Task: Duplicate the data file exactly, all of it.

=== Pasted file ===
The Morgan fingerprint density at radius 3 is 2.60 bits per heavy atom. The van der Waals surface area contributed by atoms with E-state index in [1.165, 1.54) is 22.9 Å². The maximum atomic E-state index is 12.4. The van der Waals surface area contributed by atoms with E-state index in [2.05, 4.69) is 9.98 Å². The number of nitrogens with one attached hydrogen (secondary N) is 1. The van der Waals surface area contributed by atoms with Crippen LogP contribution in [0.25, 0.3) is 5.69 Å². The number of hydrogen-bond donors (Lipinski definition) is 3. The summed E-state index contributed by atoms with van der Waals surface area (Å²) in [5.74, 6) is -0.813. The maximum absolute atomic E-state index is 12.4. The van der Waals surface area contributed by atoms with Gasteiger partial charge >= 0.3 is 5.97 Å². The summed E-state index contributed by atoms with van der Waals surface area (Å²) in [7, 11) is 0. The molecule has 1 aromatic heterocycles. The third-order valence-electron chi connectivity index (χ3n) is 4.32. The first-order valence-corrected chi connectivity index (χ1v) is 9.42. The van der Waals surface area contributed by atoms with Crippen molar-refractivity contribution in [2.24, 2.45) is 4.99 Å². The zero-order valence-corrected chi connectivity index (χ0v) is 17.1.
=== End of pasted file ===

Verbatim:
The Morgan fingerprint density at radius 3 is 2.60 bits per heavy atom. The van der Waals surface area contributed by atoms with E-state index in [1.165, 1.54) is 22.9 Å². The maximum atomic E-state index is 12.4. The van der Waals surface area contributed by atoms with E-state index in [2.05, 4.69) is 9.98 Å². The number of nitrogens with one attached hydrogen (secondary N) is 1. The van der Waals surface area contributed by atoms with Crippen LogP contribution in [0.25, 0.3) is 5.69 Å². The number of hydrogen-bond donors (Lipinski definition) is 3. The summed E-state index contributed by atoms with van der Waals surface area (Å²) in [5.74, 6) is -0.813. The maximum absolute atomic E-state index is 12.4. The van der Waals surface area contributed by atoms with Gasteiger partial charge >= 0.3 is 5.97 Å². The summed E-state index contributed by atoms with van der Waals surface area (Å²) in [7, 11) is 0. The molecule has 1 aromatic heterocycles. The third-order valence-electron chi connectivity index (χ3n) is 4.32. The first-order valence-corrected chi connectivity index (χ1v) is 9.42. The van der Waals surface area contributed by atoms with Crippen molar-refractivity contribution in [2.24, 2.45) is 4.99 Å². The zero-order valence-corrected chi connectivity index (χ0v) is 17.1.